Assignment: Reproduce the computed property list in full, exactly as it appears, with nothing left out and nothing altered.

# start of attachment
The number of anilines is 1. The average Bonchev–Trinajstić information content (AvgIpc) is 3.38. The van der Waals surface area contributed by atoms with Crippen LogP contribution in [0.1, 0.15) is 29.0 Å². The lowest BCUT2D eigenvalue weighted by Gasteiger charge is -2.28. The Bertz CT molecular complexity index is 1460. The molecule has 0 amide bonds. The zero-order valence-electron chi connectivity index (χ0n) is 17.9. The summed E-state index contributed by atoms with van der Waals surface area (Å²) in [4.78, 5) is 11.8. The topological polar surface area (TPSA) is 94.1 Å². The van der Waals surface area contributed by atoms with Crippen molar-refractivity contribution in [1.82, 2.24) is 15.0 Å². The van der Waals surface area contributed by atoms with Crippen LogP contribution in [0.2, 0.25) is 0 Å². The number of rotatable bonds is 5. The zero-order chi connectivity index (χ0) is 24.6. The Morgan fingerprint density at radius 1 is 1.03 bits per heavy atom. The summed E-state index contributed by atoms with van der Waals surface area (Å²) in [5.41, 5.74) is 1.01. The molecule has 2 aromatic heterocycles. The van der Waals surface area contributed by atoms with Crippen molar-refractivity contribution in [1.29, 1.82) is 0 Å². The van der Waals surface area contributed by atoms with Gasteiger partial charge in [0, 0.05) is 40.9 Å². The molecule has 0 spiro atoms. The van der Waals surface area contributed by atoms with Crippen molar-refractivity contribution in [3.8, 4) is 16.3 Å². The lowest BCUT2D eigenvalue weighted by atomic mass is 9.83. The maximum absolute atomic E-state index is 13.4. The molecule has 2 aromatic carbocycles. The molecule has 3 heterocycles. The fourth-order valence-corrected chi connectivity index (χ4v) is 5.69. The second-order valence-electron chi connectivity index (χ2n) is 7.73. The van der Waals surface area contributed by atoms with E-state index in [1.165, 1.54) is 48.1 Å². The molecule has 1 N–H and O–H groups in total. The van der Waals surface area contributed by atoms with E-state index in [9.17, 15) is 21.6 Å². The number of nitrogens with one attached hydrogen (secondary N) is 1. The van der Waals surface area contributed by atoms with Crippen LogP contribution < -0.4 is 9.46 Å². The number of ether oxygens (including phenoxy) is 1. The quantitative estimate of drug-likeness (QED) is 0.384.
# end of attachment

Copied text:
The number of anilines is 1. The average Bonchev–Trinajstić information content (AvgIpc) is 3.38. The van der Waals surface area contributed by atoms with Crippen LogP contribution in [0.1, 0.15) is 29.0 Å². The lowest BCUT2D eigenvalue weighted by Gasteiger charge is -2.28. The Bertz CT molecular complexity index is 1460. The molecule has 0 amide bonds. The zero-order valence-electron chi connectivity index (χ0n) is 17.9. The summed E-state index contributed by atoms with van der Waals surface area (Å²) in [4.78, 5) is 11.8. The topological polar surface area (TPSA) is 94.1 Å². The van der Waals surface area contributed by atoms with Crippen molar-refractivity contribution in [1.82, 2.24) is 15.0 Å². The van der Waals surface area contributed by atoms with Crippen LogP contribution in [0.2, 0.25) is 0 Å². The number of rotatable bonds is 5. The zero-order chi connectivity index (χ0) is 24.6. The Morgan fingerprint density at radius 1 is 1.03 bits per heavy atom. The summed E-state index contributed by atoms with van der Waals surface area (Å²) in [5.41, 5.74) is 1.01. The molecule has 2 aromatic heterocycles. The van der Waals surface area contributed by atoms with Crippen molar-refractivity contribution in [1.29, 1.82) is 0 Å². The van der Waals surface area contributed by atoms with Gasteiger partial charge in [0, 0.05) is 40.9 Å². The molecule has 0 spiro atoms. The van der Waals surface area contributed by atoms with Crippen molar-refractivity contribution in [3.8, 4) is 16.3 Å². The lowest BCUT2D eigenvalue weighted by atomic mass is 9.83. The maximum absolute atomic E-state index is 13.4. The molecule has 2 aromatic carbocycles. The molecule has 3 heterocycles. The fourth-order valence-corrected chi connectivity index (χ4v) is 5.69. The second-order valence-electron chi connectivity index (χ2n) is 7.73. The van der Waals surface area contributed by atoms with E-state index in [1.165, 1.54) is 48.1 Å². The molecule has 1 N–H and O–H groups in total. The van der Waals surface area contributed by atoms with E-state index in [9.17, 15) is 21.6 Å². The number of nitrogens with one attached hydrogen (secondary N) is 1. The van der Waals surface area contributed by atoms with Crippen LogP contribution < -0.4 is 9.46 Å². The number of ether oxygens (including phenoxy) is 1. The quantitative estimate of drug-likeness (QED) is 0.384.